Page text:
Travel is something so many of us love to do. What’s better than traveling? Traveling with your pet! That said, whether you are going for a vacation or moving, there are several things that you need to know before taking your furry friend with you. It’s important to educate yourself on the regulations of the airline and state or country that you will be traveling to. Here are some tips to help with the process.
There are a few things your pet will need regardless of where you are traveling:
- 16 digit microchip number (or a microchip reader for your microchip if not ISO compatible)
- Rabies Certificate
- Certificate of Health (whether for the airline, state, or country)
Domestic vs. International Travel
The requirements for domestic and international travel can vary extensively and within each.
Domestic (Interstate) Travel
Domestic health certificates are a paper form that will be sent with you for personal record and shipping, and a copy that your veterinarian will send to the USDA office in anticipation of your departure. A health exam and certificate must be obtained within ten days of your departure date, so plan accordingly with your veterinarian to ensure you can meet this time frame.
A wonderful resource for helping you know everything you need to travel with your pet is the USDA APHIS (Animal Plant Health Inspection Service) website: https://www.aphis.usda.gov/aphis/pet-travel/interstate-pet-travel.
International health certificates are done electronically; however, depending on the country you are traveling to, there may be other paper documentation, testing, or pdf forms that will need to be added. Again, utilize the APHIS website; it is an imperative resource and quite user-friendly to navigate. For International travel, https://www.aphis.usda.gov/aphis/pet-travel/take-pet-to-foreign-country.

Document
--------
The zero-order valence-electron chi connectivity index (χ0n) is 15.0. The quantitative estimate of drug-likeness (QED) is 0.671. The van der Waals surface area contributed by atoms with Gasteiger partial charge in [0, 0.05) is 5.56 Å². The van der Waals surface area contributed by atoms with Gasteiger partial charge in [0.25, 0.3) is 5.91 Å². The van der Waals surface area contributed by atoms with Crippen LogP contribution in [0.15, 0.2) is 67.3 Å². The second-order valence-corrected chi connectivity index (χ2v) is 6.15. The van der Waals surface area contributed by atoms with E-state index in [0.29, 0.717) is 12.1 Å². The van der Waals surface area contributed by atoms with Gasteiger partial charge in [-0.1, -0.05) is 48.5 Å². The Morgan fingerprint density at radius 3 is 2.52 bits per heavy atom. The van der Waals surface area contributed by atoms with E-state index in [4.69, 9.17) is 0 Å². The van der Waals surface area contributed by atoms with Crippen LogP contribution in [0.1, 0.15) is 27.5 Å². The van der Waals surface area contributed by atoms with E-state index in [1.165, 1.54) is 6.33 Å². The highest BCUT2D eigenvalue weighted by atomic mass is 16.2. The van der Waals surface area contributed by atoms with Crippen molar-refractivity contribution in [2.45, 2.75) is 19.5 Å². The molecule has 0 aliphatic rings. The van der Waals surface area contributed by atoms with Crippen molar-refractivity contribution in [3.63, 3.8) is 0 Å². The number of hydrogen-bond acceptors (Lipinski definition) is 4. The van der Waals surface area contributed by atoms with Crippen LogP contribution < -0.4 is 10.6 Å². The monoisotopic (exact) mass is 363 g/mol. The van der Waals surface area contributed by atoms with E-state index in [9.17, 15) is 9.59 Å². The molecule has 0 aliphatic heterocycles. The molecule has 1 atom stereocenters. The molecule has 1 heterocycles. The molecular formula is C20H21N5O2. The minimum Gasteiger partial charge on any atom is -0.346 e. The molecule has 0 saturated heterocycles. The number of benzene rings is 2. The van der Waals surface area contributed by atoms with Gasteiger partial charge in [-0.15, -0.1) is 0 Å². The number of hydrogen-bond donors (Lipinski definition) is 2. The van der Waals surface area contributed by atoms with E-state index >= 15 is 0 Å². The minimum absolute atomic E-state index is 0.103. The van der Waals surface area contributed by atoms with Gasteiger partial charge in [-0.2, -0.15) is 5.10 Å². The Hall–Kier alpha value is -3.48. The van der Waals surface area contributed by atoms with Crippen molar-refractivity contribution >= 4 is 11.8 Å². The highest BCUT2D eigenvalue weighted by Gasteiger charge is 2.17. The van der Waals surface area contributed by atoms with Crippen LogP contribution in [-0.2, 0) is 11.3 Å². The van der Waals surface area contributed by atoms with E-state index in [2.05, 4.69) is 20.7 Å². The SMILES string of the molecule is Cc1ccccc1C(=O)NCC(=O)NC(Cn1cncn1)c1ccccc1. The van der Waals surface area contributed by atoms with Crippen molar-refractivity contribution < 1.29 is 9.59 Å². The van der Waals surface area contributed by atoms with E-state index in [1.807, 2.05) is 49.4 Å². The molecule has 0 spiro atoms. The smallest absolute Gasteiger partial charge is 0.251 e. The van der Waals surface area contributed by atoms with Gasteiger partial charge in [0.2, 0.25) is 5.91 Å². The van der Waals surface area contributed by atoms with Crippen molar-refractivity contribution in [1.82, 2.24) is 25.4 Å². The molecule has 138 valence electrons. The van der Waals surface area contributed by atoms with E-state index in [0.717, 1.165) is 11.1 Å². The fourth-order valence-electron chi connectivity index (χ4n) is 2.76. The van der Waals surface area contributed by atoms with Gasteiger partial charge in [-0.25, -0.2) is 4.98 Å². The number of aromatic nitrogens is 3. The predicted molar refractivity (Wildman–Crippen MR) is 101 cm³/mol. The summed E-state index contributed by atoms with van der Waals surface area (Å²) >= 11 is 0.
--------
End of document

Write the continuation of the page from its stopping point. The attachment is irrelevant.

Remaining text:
Here you will select your destination country and follow the prompts on the next page to find an explanation of the steps you will need to take to ready yourself and your pet for travel.
Here it will give you important information for the requirements and step-by-step guides for how to fill out your health certificate or PDF attachment, and any additional tests that may be required.
There are several different types of requirements when it comes to international travel.
- International Health Certificate and rabies certificate
- International Health Certificate, rabies vaccination, and rabies titer
- International Health Certificate, rabies vaccination, rabies titer, and disease testing
Most countries will also require the rabies vaccination be given a minimum of 21-30 days before arrival, and that the microchip was implanted on the same day or after rabies vaccination. If a titer and/or additional testing is required, it is important to discuss timing with your veterinarian to ensure results are received within the given window for travel validity.
Just like domestic health exams and certificates, the exam must be done within ten days of your arrival date. At East Bend Animal Hospital, our exams for preventative care and health certificates book out three to four weeks so it is important to start the process at least a month in advance pending any additional testing that is necessary.
The USDA APHIS website offers several helpful checklists to help you stay on track as well.
You can view the checklist for obtaining international health certificates here: aphis.usda.gov/pet-travel/checklist-for-obtaining-international-health-certificate.pdf
You can view the checklist for shipping your health certificate to the USDA endorsement office here (if applicable): aphis.usda.gov/pet-travel/checklist-ship-hc.pdf
Traveling internationally can be a stressful endeavor even without your precious pet, so staying proactive is very important. Clients who need an international health certificate will need to prepare any external documentation themselves. For example, if a person is traveling to Europe with their pet, they will need to fill out the external PDF certificate for the doctor to sign at the health exam, and come prepared with a shipping label to mail the health certificate to the USDA’s office for official endorsement. Your veterinarian will then sign the pdf, upload it and submit it through the Veterinary Export Health Certification System (VEHCS), and, pending the USDA endorsement, you are set to go!
Written by: Harriet Burquist